For a twenty-fifth consecutive year, community gathers in memory of Matt Stauffer ’96

Izzy Polanco

Family and friends of Matt Stauffer ’96 gather annually at the Matt Stauffer Memorial Rock to share stories about his life. (Photo courtesy of David Loble.)

Perched atop the hill next to Cole Field House, the Matt Stauffer Memorial Rock sits under a sprawling tree that is just shedding its last leaves for winter. The commemoration overlooks Cole Field and the snow-capped ridges of the surrounding mountains. The plaque displays the eponymous athlete’s mantra — “Run for yourself / Run for your mates” — and memorializes the enduring spirit of Matt Stauffer ’96, a senior tri-captain of the men’s soccer team. Stauffer died on Jan. 10, 1998 at Boston’s Dana Farber Cancer Institute after a three-year battle with leukemia. Since then, his friends and family have gathered annually at the Rock to share stories, sustaining his legacy.

On Jan. 10, 2023, the group gathered once again at the Rock to remember and honor Stauffer’s life, marking the 25th consecutive year that the group has reconnected. Many of them traveled hours to attend what some participants described as a “homecoming” to the College. The 71 people in attendance at this year’s ceremony included people from all walks of life, united by the presence of Stauffer’s legacy in their lives: his family, including his mother Julie Stauffer and his two sisters Emily Stauffer Keenan and Hannah Stauffer Kolkin ’05; his former teammates and classmates; current and former players from the men’s soccer team; and his oncologist Dr. Orion Howard. 

“Every year when I come back, I get to see who and what Matt might have been through his teammates and his friends,” Julie Stauffer said. “We all come back to remember him. He just has a legacy and an essence that just lives on here at Williams. The event has this expansiveness that is pretty incredible.” 

“The anniversary of my brother’s death obviously brings a haze of sadness every year — I miss him so much,” Keenan said. “But this weekend is such a gift, and being able to be with this extended family of people who knew and loved my brother, and have such wonderful stories and sentiments to share, has allowed my family to turn this otherwise sad anniversary into something really joyful.”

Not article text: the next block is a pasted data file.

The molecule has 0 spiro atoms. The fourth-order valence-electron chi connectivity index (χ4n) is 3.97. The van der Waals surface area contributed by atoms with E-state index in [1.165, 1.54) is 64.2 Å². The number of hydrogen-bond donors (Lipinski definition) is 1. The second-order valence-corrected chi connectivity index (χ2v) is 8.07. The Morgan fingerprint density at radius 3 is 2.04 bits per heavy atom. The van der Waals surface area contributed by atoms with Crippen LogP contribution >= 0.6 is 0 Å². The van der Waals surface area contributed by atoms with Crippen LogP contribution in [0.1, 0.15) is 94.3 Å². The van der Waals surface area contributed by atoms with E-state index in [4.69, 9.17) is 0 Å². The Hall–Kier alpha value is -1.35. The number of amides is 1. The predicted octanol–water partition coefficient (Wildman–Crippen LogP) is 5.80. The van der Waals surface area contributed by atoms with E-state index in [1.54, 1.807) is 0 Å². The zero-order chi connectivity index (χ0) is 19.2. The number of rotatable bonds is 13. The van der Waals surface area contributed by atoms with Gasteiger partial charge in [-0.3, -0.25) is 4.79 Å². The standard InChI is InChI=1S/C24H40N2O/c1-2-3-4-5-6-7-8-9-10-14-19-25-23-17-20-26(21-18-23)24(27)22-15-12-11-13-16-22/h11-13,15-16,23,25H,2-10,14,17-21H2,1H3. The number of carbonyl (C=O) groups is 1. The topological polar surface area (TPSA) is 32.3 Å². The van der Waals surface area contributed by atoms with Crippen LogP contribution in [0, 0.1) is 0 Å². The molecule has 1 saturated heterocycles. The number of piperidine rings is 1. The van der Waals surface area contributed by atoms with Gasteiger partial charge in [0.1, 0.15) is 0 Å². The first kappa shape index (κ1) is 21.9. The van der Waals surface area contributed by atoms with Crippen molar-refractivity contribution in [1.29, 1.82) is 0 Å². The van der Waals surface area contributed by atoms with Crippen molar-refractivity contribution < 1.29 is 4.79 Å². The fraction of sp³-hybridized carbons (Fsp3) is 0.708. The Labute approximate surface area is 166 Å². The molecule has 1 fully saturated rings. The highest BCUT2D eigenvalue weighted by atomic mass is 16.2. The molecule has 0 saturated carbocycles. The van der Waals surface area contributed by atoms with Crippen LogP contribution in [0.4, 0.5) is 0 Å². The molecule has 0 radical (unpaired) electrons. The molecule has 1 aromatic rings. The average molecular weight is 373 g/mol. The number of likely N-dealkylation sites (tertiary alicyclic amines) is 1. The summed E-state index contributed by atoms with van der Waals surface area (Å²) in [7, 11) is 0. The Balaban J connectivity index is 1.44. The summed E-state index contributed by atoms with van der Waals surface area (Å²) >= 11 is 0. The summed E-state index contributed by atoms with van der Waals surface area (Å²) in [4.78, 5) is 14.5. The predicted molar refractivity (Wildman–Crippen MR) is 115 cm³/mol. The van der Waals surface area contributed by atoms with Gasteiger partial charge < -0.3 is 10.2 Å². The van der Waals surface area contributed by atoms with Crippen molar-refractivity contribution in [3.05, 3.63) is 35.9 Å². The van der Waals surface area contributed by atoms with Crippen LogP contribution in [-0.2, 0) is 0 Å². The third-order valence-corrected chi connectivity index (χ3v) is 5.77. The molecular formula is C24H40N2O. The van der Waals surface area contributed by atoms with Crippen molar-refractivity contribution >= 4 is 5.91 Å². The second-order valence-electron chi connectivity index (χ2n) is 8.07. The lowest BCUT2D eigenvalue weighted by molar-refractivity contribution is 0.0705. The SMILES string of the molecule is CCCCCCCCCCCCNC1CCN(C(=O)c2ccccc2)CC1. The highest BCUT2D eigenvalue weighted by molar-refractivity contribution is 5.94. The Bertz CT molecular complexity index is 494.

In addition to being a senior tri-captain, Stauffer was a two-time Academic All-NESCAC selection and an All-NESCAC midfielder in soccer in 1994. He is remembered by former teammates not only for being one of the “fittest” players in program history, but also for his encompassing leadership and character on and off the field. His former teammates attributed their win of the 1995 NCAA Title, the first in program history, to Matt’s inspiring example and unwavering support for the team. 

At a memorial ceremony on Sept. 13, 1998, the Matt Stauffer Memorial Rock was placed, the memorial tree was planted, and Stauffer’s number — No. 10 — was permanently retired from men’s soccer at the College; his home and away jerseys are commemorated in the men’s soccer room at Cole Field House. The Matthew Stauffer Award was also created out of a memorial gift given by the Stauffer family. According to Erin Sullivan ’96, a teammate of Matt’s and former head coach of the men’s soccer team, the award is now awarded to a member of the men’s soccer team who exemplifies Matt’s character, personality, selflessness, and spirit. 

“A hike is not just about the summit and the view — it’s also about the shared toil,” he said. “Our team believed in the idea of shared toil, and Matt epitomized that more than anyone: he trained at the highest level, and he wanted the other team to be dog-tired trying to catch up. He had a five-minute mile, and he earned it… Matt was a lot of the success of our team in terms of fitness, but also in character.”